8. 8.
    Berman, P., Hannenhalli, S.: Fast sorting by reversal. In: Hirschberg, D.S., Meyers, G. (eds.) CPM 1996. LNCS, vol. 1075, pp. 168–185. Springer, Heidelberg (1996)CrossRefGoogle Scholar
  9. 9.
    Berman, P., Hannenhalli, S., Karpinski, M.: 1.375-approximation algorithm for sorting by reversals. In: Möhring, R.H., Raman, R. (eds.) ESA 2002. LNCS, vol. 2461, pp. 200–210. Springer, Heidelberg (2002)CrossRefGoogle Scholar
  10. 10.
    Carpara, A.: Sorting by reversals is difficult. In: Proc. 1st Annual International Conference on Research in Computational Biology (RECOMB), pp. 75–83. ACM Press (1997)Google Scholar
  11. 11.
    Christie, D.A.: Sorting by block-interchanges. Information Processing Letters 60, 165–169 (1996)CrossRefMathSciNetGoogle Scholar
  12. 12.
    Christie, D.A.: A 3/2-approximation algorithm for sorting by reversals. In: Proc. 9th Annual ACM-SIAM Symposium on Discrete Algorithms (SODA), pp. 244–252 (1998)Google Scholar
  13. 13.
    Cole, R., Hariharan, R.: Randomized swap matching in o(m logm log|σ|) time, Tech. Report TR1999-789, New York University, Courant Institute (September 1999)Google Scholar
  14. 14.
    Dorfman, R.: The detection of defective members of large populations. The Annals of Mathematical Statistics 14(4), 436–440 (1943)CrossRefGoogle Scholar
  15. 15.
    Du, D.-Z., Hwang, F.K.: Combinatorial group testing and its applications, 2nd edn. Series on Applied Mathematics, vol. 12. World Scientific (2000)Google Scholar
  16. 16.
    Galil, Z.: On converting on-line algorithms into real-time and on real-time algorithms for string matching and palindrome recognition. SIGACT News, 26–30 (1975)Google Scholar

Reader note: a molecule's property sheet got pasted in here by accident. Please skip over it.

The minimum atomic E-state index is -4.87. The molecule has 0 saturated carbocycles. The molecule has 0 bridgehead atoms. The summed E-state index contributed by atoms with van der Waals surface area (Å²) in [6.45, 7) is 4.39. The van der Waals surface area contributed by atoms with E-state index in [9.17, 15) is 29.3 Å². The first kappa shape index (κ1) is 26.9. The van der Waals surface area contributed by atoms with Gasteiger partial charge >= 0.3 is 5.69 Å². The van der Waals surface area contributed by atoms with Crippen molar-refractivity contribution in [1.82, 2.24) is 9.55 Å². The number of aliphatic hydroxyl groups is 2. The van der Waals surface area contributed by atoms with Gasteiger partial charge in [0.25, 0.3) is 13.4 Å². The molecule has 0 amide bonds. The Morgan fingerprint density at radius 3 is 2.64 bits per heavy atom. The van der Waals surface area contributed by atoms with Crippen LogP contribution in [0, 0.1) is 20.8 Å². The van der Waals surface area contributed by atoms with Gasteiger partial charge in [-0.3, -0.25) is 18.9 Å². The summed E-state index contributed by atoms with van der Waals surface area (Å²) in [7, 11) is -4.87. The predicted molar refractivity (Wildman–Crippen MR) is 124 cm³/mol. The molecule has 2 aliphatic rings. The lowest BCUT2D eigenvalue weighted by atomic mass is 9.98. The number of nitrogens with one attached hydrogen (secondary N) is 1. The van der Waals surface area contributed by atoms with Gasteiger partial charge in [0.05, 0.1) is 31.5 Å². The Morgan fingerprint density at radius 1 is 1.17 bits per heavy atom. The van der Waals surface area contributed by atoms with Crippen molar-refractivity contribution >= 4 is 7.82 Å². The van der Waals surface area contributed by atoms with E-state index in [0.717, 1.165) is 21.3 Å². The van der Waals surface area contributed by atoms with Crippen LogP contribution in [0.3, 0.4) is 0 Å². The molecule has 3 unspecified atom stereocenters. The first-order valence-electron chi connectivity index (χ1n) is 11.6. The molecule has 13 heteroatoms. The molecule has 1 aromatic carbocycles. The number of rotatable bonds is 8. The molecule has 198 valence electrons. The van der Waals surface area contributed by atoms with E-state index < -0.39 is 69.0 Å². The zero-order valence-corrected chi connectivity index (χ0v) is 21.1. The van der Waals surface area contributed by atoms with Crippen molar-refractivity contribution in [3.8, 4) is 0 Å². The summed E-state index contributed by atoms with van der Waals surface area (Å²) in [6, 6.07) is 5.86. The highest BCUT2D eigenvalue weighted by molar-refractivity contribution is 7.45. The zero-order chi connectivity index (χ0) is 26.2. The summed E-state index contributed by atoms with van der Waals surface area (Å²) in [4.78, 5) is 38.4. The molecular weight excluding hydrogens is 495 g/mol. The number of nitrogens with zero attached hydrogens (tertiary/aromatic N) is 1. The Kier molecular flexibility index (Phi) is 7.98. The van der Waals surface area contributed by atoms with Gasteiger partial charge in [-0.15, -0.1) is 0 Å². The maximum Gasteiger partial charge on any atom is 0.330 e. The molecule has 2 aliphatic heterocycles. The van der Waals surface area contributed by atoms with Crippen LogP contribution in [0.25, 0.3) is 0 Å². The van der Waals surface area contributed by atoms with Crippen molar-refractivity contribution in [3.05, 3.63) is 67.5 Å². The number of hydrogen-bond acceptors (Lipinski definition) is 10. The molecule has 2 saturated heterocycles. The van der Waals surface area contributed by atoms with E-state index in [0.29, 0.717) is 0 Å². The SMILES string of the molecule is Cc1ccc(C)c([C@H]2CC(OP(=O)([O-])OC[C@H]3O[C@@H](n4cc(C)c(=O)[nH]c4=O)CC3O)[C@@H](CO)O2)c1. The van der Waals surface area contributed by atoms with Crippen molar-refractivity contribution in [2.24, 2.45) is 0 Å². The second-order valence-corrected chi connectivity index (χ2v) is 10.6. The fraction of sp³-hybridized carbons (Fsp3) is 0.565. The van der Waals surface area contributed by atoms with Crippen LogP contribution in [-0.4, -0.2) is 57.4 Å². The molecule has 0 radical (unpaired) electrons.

17. 17.
    Kaplan, H., Shamir, R., Tarjan, R.E.: A faster and simpler algorithm for sorting signed permutations by reversals. SIAM J. Comp. 29(3), 880–892 (1999)CrossRefMathSciNetGoogle Scholar
  18. 18.
    Karp, R.M., Rabin, M.O.: Efficient randomized pattern-matching algorithms. IBM Journal of Res. and Dev., 249–260 (1987)Google Scholar
  19. 19.
    Manacher, G.: A new linear-time “on-line” algorithm for finding the smallest initial palindrome of a string. Journal of the ACM 22(3), 346–351 (1975)CrossRefzbMATHGoogle Scholar
  20. 20.
    Muthukrishnan, S.: New results and open problems related to non-standard stringology. In: Galil, Z., Ukkonen, E. (eds.) CPM 1995. LNCS, vol. 937, pp. 298–317. Springer, Heidelberg (1995)CrossRefGoogle Scholar
  21. 21.
    Porat, B., Porat, E.: Exact and approximate pattern matching in the streaming model. In: Proc. 50th IEEE Symposium on the Foundation of Computer Science (FOCS), pp. 315–323 (2009)Google Scholar

Copyright information

© Springer International Publishing Switzerland 2014

Authors and Affiliations

  • Amihood Amir
    • 1
    • 2
  • Benny Porat
    • 1
  1. 1.Department of Computer ScienceBar-Ilan UniversityRamat-GanIsrael
  2. 2.Department of Computer ScienceJohns Hopkins UniversityBaltimoreUSA

Personalised recommendations